But L.A. is a large city government, with more than 40 departments and 30,000 users. City officials believe they will save more than $5 million over the life of their five-year contract, and that ROI could be $20 million counting increased productivity. Coincidentally, $1.5 million of the project cost will be paid indirectly by Microsoft, which had to give Los Angeles money as part of a settlement for a class-action lawsuit that alleged Microsoft overcharged for software.
Google Apps, including Gmail, Google Docs and Google Calendar, have been rolled out to 3,700 users so far. Levin expects to be fully implemented by the end of June, with 100% of users on Gmail, and about 80% using Google's other office products. Google's non-email tools are not quite rich enough yet to completely replace Microsoft Excel and other types of in-house software. (See related story, "Google Apps basics".)
"Most of the users are very satisfied [with Google], and they're liking a lot of the new http://www.networkworld.com/news/2010/041210-google-hosts-400-cios-updat... ">functionality we're getting that we didn't have before," Levin says.
Workers have increased mobility, with access to e-mail and office tools on their mobile phones, Levin says. Workers also have greater ability to edit shared documents, and video chat is allowing some people to hold virtual meetings, rather than driving into City Hall.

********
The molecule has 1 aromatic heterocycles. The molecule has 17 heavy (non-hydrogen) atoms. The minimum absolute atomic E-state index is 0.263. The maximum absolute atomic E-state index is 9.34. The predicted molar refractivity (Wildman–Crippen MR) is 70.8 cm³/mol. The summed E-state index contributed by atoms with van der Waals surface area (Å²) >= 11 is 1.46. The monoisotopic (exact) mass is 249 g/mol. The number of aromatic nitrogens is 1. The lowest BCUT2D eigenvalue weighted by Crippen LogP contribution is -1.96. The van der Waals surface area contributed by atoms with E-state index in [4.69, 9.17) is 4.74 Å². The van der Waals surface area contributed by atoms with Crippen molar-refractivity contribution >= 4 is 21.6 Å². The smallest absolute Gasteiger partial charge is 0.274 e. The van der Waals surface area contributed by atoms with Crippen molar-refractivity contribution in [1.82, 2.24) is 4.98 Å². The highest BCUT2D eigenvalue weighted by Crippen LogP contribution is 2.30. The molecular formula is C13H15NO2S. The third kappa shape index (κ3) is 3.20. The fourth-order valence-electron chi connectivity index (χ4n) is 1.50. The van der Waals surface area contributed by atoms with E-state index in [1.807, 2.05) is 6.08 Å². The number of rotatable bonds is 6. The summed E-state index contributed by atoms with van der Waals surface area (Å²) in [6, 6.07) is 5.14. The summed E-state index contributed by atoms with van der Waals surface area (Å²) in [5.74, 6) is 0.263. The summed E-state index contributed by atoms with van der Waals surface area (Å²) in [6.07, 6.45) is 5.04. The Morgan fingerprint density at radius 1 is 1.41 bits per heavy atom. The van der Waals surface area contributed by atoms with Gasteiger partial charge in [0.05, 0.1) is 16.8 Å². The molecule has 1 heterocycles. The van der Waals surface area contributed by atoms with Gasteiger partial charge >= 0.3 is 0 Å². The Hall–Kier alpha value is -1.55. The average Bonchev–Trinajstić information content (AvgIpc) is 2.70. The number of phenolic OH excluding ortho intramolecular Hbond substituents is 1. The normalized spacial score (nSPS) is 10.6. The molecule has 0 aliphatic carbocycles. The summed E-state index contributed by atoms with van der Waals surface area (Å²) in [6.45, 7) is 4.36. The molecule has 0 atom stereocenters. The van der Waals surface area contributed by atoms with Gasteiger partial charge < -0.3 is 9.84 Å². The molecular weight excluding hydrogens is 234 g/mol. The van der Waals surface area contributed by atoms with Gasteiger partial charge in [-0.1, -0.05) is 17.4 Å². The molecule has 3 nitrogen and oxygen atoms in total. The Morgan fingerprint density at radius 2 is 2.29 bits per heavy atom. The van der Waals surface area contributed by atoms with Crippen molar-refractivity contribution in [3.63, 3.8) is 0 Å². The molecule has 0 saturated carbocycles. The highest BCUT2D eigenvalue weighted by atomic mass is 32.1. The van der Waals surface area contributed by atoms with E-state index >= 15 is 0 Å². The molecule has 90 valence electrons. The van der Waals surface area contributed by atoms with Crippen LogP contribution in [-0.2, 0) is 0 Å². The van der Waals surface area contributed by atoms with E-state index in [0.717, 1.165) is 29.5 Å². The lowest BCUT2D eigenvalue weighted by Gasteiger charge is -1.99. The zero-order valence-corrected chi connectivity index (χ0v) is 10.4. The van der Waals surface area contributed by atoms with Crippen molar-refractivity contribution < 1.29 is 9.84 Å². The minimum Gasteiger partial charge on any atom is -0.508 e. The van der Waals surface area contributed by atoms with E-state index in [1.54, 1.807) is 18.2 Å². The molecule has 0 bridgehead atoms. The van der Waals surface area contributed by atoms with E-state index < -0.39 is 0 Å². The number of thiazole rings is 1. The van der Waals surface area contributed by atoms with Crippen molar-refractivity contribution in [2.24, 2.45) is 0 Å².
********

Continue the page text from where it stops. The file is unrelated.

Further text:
Some office workers are still using Microsoft Excel instead of Google Docs, partly because Google doesn't support macros. L.A. also still uses Microsoft Access, Visio, and to a limited extent SharePoint, but for most city employees the basic functionality of Google Apps is enough. Levin and her team used Google spreadsheets to create their budget this year.
"It was wonderful to all be working on the same document at the same time," Levin says.
Not surprisingly, security was the biggest concern about moving e-mail and office applications over to Google's data centers, particularly as an early adopter. "There were not a lot of organizations to look to that had done this already," Levin said.
A city councilman and police union questioned the plan, saying they were worried about the risk of disclosing sensitive data. But the City Council eventually approved use of Google Apps by unanimous vote.
L.A. officials were convinced by Google's security credentials, which includes SAS 70 certification, as well as plans to build a government cloud network tailored to the specific requirements of public agencies.